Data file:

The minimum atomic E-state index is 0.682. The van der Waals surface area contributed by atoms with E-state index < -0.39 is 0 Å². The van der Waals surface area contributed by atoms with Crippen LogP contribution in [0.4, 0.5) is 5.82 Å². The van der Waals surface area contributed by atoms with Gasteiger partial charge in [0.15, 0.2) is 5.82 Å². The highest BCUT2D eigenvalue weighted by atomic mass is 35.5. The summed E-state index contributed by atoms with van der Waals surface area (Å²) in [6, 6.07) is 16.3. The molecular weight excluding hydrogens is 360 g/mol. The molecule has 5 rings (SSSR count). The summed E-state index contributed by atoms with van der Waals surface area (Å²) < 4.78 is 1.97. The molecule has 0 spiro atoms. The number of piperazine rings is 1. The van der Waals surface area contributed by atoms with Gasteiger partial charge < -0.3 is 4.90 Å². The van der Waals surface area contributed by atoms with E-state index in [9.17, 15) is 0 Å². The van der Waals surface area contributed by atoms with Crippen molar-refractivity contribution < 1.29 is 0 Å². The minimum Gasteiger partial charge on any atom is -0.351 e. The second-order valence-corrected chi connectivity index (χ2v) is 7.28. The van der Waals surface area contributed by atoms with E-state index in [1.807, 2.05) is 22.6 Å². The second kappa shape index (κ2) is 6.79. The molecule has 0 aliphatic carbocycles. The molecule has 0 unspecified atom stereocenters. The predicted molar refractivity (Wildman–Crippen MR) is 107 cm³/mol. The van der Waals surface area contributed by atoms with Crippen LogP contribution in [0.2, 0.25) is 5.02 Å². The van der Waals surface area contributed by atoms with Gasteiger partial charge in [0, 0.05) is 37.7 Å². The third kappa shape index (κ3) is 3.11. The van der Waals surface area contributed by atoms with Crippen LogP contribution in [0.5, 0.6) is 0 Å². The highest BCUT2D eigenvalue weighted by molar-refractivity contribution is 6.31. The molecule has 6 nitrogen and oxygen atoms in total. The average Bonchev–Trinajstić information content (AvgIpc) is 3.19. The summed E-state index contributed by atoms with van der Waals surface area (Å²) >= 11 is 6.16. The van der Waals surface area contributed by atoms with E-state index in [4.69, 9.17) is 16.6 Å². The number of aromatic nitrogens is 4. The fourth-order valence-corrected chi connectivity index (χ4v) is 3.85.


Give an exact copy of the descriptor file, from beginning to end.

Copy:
The minimum atomic E-state index is 0.682. The van der Waals surface area contributed by atoms with E-state index < -0.39 is 0 Å². The van der Waals surface area contributed by atoms with Crippen LogP contribution in [0.4, 0.5) is 5.82 Å². The van der Waals surface area contributed by atoms with Gasteiger partial charge in [0.15, 0.2) is 5.82 Å². The highest BCUT2D eigenvalue weighted by atomic mass is 35.5. The summed E-state index contributed by atoms with van der Waals surface area (Å²) in [6, 6.07) is 16.3. The molecular weight excluding hydrogens is 360 g/mol. The molecule has 5 rings (SSSR count). The summed E-state index contributed by atoms with van der Waals surface area (Å²) < 4.78 is 1.97. The molecule has 0 spiro atoms. The number of piperazine rings is 1. The van der Waals surface area contributed by atoms with Gasteiger partial charge < -0.3 is 4.90 Å². The van der Waals surface area contributed by atoms with E-state index in [9.17, 15) is 0 Å². The van der Waals surface area contributed by atoms with Crippen molar-refractivity contribution < 1.29 is 0 Å². The minimum Gasteiger partial charge on any atom is -0.351 e. The second-order valence-corrected chi connectivity index (χ2v) is 7.28. The van der Waals surface area contributed by atoms with E-state index in [1.807, 2.05) is 22.6 Å². The second kappa shape index (κ2) is 6.79. The molecule has 0 aliphatic carbocycles. The molecule has 0 unspecified atom stereocenters. The predicted molar refractivity (Wildman–Crippen MR) is 107 cm³/mol. The van der Waals surface area contributed by atoms with Crippen LogP contribution in [0.2, 0.25) is 5.02 Å². The van der Waals surface area contributed by atoms with Gasteiger partial charge in [0, 0.05) is 37.7 Å². The third kappa shape index (κ3) is 3.11. The van der Waals surface area contributed by atoms with Crippen LogP contribution in [0.5, 0.6) is 0 Å². The highest BCUT2D eigenvalue weighted by molar-refractivity contribution is 6.31. The molecule has 6 nitrogen and oxygen atoms in total. The average Bonchev–Trinajstić information content (AvgIpc) is 3.19. The summed E-state index contributed by atoms with van der Waals surface area (Å²) >= 11 is 6.16. The van der Waals surface area contributed by atoms with E-state index in [4.69, 9.17) is 16.6 Å². The number of aromatic nitrogens is 4. The fourth-order valence-corrected chi connectivity index (χ4v) is 3.85.